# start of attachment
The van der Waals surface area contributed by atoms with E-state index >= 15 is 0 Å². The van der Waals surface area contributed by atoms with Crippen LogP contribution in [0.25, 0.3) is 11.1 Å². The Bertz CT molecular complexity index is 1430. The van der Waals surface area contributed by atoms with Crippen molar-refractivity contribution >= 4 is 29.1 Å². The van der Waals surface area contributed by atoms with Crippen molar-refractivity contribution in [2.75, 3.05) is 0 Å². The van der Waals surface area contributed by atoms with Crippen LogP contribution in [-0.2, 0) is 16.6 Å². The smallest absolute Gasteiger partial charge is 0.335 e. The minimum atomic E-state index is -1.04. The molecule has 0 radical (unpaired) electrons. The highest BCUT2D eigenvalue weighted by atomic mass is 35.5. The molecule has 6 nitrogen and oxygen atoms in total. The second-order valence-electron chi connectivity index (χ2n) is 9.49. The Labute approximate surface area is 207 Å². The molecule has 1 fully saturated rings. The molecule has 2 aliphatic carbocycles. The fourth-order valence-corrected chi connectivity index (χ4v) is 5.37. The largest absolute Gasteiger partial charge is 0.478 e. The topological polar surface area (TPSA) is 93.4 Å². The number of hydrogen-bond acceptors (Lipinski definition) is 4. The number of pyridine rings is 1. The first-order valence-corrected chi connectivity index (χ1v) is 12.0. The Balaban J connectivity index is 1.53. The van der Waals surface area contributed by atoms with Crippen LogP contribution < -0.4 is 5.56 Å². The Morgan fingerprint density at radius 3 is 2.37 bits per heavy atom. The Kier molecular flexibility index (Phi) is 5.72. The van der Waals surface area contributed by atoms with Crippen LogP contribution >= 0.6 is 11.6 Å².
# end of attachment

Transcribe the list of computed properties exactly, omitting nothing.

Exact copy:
The van der Waals surface area contributed by atoms with E-state index >= 15 is 0 Å². The van der Waals surface area contributed by atoms with Crippen LogP contribution in [0.25, 0.3) is 11.1 Å². The Bertz CT molecular complexity index is 1430. The van der Waals surface area contributed by atoms with Crippen molar-refractivity contribution >= 4 is 29.1 Å². The van der Waals surface area contributed by atoms with Crippen molar-refractivity contribution in [2.75, 3.05) is 0 Å². The van der Waals surface area contributed by atoms with Crippen LogP contribution in [-0.2, 0) is 16.6 Å². The smallest absolute Gasteiger partial charge is 0.335 e. The minimum atomic E-state index is -1.04. The molecule has 0 radical (unpaired) electrons. The highest BCUT2D eigenvalue weighted by atomic mass is 35.5. The molecule has 6 nitrogen and oxygen atoms in total. The second-order valence-electron chi connectivity index (χ2n) is 9.49. The Labute approximate surface area is 207 Å². The molecule has 1 fully saturated rings. The molecule has 2 aliphatic carbocycles. The fourth-order valence-corrected chi connectivity index (χ4v) is 5.37. The largest absolute Gasteiger partial charge is 0.478 e. The topological polar surface area (TPSA) is 93.4 Å². The number of hydrogen-bond acceptors (Lipinski definition) is 4. The number of pyridine rings is 1. The first-order valence-corrected chi connectivity index (χ1v) is 12.0. The Balaban J connectivity index is 1.53. The van der Waals surface area contributed by atoms with Crippen LogP contribution < -0.4 is 5.56 Å². The Morgan fingerprint density at radius 3 is 2.37 bits per heavy atom. The Kier molecular flexibility index (Phi) is 5.72. The van der Waals surface area contributed by atoms with Crippen LogP contribution >= 0.6 is 11.6 Å².